To tell you about the After section would be to spoil the book for you. I for one never saw it coming. Being that I don't know how much people read into my blogs (if they do) I'm going to stop. Basically this book is about self discovery, grief, pain, sexual exploring, anger, trust, self doubt and living in the moment.
Before I read anything by John Green it was apparent that he was very loved by readers old and young. Before I didn't understand it, but now I do. He's an amazing writer with the ability to make every character he puts to paper relatable in some shape or another. He never disappointing me and I cant wait to read more.
on 24 December 2012
Looking for Alaska by John Green
Published by Harper Collins Childrens
3 out of 5 stars
Format: Paperback (also available on kindle, ebook and audiobook, buy yours here)
I knew I wasn't going to like Looking for Alaska before I bought it. There has been so much hype about Alaska and John Green in general and I rarely agree with the masses. BUT I cannot ignore those masses either, I can't be a credible reviewer if I only read those books that appeal to me, and if I stuck with my favourite genres I'd of missed some amazing works.
So Alaska........the plot is quite simple really, set in two parts, BEFORE and AFTER an event that changes the characters worlds. Floridian Miles has decided to attending boarding school in Alabama, he is looking for a 'Great Perhaps' (ala 'I go to seek a Great Perhaps' by Francois Rabelais) and he's never going to get that at his present school, friendless, alone and pretty miserable. So off to boarding school he goes. Miles is soon christened 'Pudge' (on account of him being so skinny, ironic, huh?) by his room mate the Colonel and is introduced to the heroine of the story, and its name sake - Alaska. Miles soon becomes besotted with the vibrant, bubbly, unpredictable Alaska, even though she tells us frequently that she's sooooo in love with her boyfriend.
The story progresses as the kids become close friends, through first smokes, first drinks and first girl friends. Then the EVENT happens (no I'm not going to tell you what it is, although its fairly obvious) and the group dynamic is changed forever. The latter half of the book follows the friends as they deal with the EVENT and the aftermath, as well as how their lives change because of it.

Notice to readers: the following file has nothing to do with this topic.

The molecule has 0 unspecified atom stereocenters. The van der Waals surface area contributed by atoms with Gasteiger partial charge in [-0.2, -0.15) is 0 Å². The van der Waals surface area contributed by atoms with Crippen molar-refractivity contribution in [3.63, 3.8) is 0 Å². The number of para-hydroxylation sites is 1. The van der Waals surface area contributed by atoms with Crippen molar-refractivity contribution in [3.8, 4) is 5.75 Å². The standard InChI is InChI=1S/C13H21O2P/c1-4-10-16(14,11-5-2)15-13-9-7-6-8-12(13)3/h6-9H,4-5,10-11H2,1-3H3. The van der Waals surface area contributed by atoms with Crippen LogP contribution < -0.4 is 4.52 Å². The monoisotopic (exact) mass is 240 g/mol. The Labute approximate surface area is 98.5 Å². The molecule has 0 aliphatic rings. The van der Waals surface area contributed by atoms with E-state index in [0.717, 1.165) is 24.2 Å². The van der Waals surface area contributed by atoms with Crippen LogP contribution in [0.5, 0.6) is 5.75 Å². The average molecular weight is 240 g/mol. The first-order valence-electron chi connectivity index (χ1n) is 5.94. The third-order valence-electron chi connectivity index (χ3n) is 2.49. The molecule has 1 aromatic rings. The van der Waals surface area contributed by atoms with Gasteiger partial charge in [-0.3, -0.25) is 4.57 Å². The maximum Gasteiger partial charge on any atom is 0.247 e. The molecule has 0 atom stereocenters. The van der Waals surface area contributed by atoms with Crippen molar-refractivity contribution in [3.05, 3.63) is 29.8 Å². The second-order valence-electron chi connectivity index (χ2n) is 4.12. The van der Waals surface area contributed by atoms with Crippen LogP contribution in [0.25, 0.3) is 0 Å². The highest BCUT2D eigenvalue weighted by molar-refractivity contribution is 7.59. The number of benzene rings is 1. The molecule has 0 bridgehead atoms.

As I said, I knew I wasn't going to like Alaska, and I didn't - the book or the girl (more on the girl later). The book wasn't bad, its was just far too self indulgent for me. Miles doesn't read like a teenage boy, he reads like a man writing as a teenage boy. The book just tries to be far too clever for me, it reminds me of a teenage version of something Scarlett Thomas would write - so concerned with being clever, though provoking and philosophical that it fails at all three. The whole labyrinth and great perhaps links through out the book are annoying at best, they are not clues to a deeper meaning in life, they are just Green trying to be clever.
There is also the issues with the quality of writing, there is no doubt Green is a great writer, although I think his work (based upon Alaska) would be best aimed at an older age group that want to reflect upon their lives and their meaning. However there were numerous things that annoyed me about his writing style firstly was the lazy list writing ie: 1)it was blue 2) its was black 3) it was green 4)it was purple 5) it was pink (ok not a quote from the book but you get the idea). The lists were everywhere in the book, and rather annoying. Then we have Miles' apparent obsession with the layers of clothes between him an a girl. Granted I've never been a teenage boy but I somehow doubt they all obsessively count '4 layers between us now' more likely they focus on whats UNDER the layers, once in the book would have been acceptable but Miles talks about the layers over and over and over again, it felt like padding for the book, and nothing more.
On to Alaska, I understand that she's not meant to be perfect, I understand that she's not always meant to be understandable, but she's also not likeable, the reader (or me at least) doesn't bond with her, doesn't get Miles' bond with her really, and is generally underwhelmed by the apparent bombshell that is Alaska. I think in trying to make her messed-up and struggling with issues, Green has lost the essence of the girl he was trying to write about. Miles is a little more likeable, he's more normal, trying to fit in, struggling with being a teenager with out the over-the-top dramatics that Alaska uses. His circle of friends are well written, the reader gets to know them all well and cares about what happens to them (I particularly like Chip's mum and the Eagle).